Bruce Daisley is the former European Vice-President for Twitter (2012-2020) and host of the UK’s number one business podcast, Eat Sleep Work Repeat.
Through conversations with an array of psychologists, neuroscientists and workplace experts, the podcast has one mission: to make work better.
Bruce’s acclaimed book, The Joy Of Work: 30 Ways to Fix Your Work Culture and Fall in Love with Your Job Again(January 2019), engages with critical issues of 21st century office life, providing practical, empirically-tested advice on how to create a more productive and inspiring work culture.
Bruce’s latest book is Fortitude: Unlocking the Secrets of Inner Strength(August 2022). Here,he explains that the common view that resilience is all about being tough and stubborn is a toxic myth. Unpicking the notion of resilience, he explains how it really works, and puts forward a new programme for building self-confidence and tenacity, which he calls Fortitude. The book received superb reviews.
Bruce Daisley regularly features on lists such as the Evening Standard’s 1,000 Most Influential Londoners and Debrett’s 500 Most Influential People in Britain. Recently, Daisley was named “one of the most talented people in media” by Campaign Magazine.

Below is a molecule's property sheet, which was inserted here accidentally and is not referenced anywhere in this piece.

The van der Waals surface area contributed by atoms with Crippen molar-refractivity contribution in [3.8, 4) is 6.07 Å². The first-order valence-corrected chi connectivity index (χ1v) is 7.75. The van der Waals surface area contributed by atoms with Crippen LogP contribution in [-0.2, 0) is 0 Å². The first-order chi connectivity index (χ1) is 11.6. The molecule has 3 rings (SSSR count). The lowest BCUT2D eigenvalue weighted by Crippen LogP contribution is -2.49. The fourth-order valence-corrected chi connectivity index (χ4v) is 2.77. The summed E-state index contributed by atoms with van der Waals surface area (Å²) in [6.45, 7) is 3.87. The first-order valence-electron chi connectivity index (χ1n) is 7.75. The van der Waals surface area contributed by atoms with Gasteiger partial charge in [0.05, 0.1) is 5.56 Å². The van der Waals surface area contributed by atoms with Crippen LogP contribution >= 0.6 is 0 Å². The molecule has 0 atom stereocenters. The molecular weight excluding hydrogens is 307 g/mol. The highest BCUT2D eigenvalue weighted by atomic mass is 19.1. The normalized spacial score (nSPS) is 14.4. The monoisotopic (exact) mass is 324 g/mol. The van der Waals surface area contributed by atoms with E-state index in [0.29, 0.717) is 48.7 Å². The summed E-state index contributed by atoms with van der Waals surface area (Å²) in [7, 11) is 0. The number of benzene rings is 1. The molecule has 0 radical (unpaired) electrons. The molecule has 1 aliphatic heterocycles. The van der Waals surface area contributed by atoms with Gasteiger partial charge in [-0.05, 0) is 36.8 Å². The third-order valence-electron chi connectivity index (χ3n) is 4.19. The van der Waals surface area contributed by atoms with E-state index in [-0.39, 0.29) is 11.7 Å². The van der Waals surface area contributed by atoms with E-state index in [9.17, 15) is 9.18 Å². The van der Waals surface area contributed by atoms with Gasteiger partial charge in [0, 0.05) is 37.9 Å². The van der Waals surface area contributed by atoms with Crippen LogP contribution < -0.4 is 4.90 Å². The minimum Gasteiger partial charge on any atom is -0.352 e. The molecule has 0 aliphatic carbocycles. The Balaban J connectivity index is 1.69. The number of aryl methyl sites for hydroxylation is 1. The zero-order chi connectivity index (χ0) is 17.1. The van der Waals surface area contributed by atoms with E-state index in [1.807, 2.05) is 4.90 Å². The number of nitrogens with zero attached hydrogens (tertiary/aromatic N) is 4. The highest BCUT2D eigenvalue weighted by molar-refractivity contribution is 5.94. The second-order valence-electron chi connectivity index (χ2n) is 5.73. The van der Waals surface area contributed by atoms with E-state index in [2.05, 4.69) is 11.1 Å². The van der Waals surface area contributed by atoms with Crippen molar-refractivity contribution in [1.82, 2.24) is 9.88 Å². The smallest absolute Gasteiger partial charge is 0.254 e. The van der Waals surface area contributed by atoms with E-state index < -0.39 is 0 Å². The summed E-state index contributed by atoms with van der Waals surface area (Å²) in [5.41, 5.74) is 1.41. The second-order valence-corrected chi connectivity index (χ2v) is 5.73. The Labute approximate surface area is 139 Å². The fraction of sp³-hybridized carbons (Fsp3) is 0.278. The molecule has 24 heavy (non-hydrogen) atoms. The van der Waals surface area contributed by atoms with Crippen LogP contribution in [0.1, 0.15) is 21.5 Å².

For more information on Bruce Daisley’s speaking topics and availability, contact VBQ Speakers founding agent Leo von Bülow-Quirk.
BRUCE DAISLEY: SPEAKER
Bruce Daisley is a wonderfully charismatic and engaging speaker who consistently receives superb feedback.
Drawing on his own research and a career that has spanned top jobs at Google, Youtube and Twitter, Bruce Daisley delivers a dazzling array of actionable insights into how we can be more productive and find greater fulfilment at work.
From inside the flap:
“…in The Joy of Work, [Bruce Daisley] shares the fruits of his discoveries in 30 succinct tips that range across all aspects of 21st-century office life and that combine inspiration, empirically tested insight and down-to-earth practical answers in equal measure. Are lunch breaks for wimps, or do they actually make us more productive? Is it true that you can improve team performance simply by moving the location of the kettle or coffee machine? Why are meetings so often a waste of time, and how can they be fixed? And what are Monk Mode Mornings and Hack Weeks, and why do people swear by them?”